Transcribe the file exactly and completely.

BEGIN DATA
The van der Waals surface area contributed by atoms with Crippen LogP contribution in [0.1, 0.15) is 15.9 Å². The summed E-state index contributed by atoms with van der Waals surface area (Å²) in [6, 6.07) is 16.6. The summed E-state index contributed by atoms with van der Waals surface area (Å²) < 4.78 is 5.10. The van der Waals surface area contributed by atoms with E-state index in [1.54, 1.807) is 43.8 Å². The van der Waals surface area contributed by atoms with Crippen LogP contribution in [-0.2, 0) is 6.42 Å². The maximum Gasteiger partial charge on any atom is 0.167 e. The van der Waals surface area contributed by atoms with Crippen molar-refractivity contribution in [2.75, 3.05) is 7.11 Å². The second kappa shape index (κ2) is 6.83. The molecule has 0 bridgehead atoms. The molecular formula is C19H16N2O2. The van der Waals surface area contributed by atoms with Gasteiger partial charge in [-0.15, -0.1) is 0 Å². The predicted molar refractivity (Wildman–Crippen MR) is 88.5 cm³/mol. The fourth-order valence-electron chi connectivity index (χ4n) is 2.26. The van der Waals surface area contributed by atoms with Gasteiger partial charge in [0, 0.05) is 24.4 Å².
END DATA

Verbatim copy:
The van der Waals surface area contributed by atoms with Crippen LogP contribution in [0.1, 0.15) is 15.9 Å². The summed E-state index contributed by atoms with van der Waals surface area (Å²) in [6, 6.07) is 16.6. The summed E-state index contributed by atoms with van der Waals surface area (Å²) < 4.78 is 5.10. The van der Waals surface area contributed by atoms with E-state index in [1.54, 1.807) is 43.8 Å². The van der Waals surface area contributed by atoms with Crippen LogP contribution in [-0.2, 0) is 6.42 Å². The maximum Gasteiger partial charge on any atom is 0.167 e. The van der Waals surface area contributed by atoms with Crippen molar-refractivity contribution in [2.75, 3.05) is 7.11 Å². The second kappa shape index (κ2) is 6.83. The molecule has 0 bridgehead atoms. The molecular formula is C19H16N2O2. The van der Waals surface area contributed by atoms with Gasteiger partial charge in [-0.15, -0.1) is 0 Å². The predicted molar refractivity (Wildman–Crippen MR) is 88.5 cm³/mol. The fourth-order valence-electron chi connectivity index (χ4n) is 2.26. The van der Waals surface area contributed by atoms with Gasteiger partial charge in [0, 0.05) is 24.4 Å².